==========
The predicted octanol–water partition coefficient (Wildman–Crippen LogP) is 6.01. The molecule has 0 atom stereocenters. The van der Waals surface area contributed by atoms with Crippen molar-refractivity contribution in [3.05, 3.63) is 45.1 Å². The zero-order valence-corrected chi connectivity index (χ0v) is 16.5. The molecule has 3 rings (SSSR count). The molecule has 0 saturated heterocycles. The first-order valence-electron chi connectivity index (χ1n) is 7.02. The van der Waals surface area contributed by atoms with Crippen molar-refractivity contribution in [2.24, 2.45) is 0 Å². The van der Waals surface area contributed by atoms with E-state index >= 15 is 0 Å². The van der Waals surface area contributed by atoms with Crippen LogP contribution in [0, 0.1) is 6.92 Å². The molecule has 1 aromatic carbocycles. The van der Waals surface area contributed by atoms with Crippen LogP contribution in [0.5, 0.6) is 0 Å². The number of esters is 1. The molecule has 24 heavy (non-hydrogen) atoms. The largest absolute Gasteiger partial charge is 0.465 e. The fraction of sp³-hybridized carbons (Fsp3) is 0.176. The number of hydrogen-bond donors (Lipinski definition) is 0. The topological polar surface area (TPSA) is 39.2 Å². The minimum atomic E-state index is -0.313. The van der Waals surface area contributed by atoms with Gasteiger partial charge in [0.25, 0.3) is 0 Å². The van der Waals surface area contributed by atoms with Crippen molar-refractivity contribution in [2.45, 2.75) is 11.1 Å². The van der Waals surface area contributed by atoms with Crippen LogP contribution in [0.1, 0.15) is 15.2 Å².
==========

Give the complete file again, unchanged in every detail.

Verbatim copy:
The predicted octanol–water partition coefficient (Wildman–Crippen LogP) is 6.01. The molecule has 0 atom stereocenters. The van der Waals surface area contributed by atoms with Crippen molar-refractivity contribution in [3.05, 3.63) is 45.1 Å². The zero-order valence-corrected chi connectivity index (χ0v) is 16.5. The molecule has 3 rings (SSSR count). The molecule has 0 saturated heterocycles. The first-order valence-electron chi connectivity index (χ1n) is 7.02. The van der Waals surface area contributed by atoms with Crippen molar-refractivity contribution in [2.24, 2.45) is 0 Å². The van der Waals surface area contributed by atoms with E-state index >= 15 is 0 Å². The van der Waals surface area contributed by atoms with Crippen LogP contribution in [0, 0.1) is 6.92 Å². The molecule has 1 aromatic carbocycles. The van der Waals surface area contributed by atoms with Crippen LogP contribution in [0.5, 0.6) is 0 Å². The number of esters is 1. The molecule has 24 heavy (non-hydrogen) atoms. The largest absolute Gasteiger partial charge is 0.465 e. The fraction of sp³-hybridized carbons (Fsp3) is 0.176. The number of hydrogen-bond donors (Lipinski definition) is 0. The topological polar surface area (TPSA) is 39.2 Å². The minimum atomic E-state index is -0.313. The van der Waals surface area contributed by atoms with Gasteiger partial charge in [0.25, 0.3) is 0 Å². The van der Waals surface area contributed by atoms with Crippen molar-refractivity contribution in [2.45, 2.75) is 11.1 Å². The van der Waals surface area contributed by atoms with Crippen LogP contribution in [0.1, 0.15) is 15.2 Å².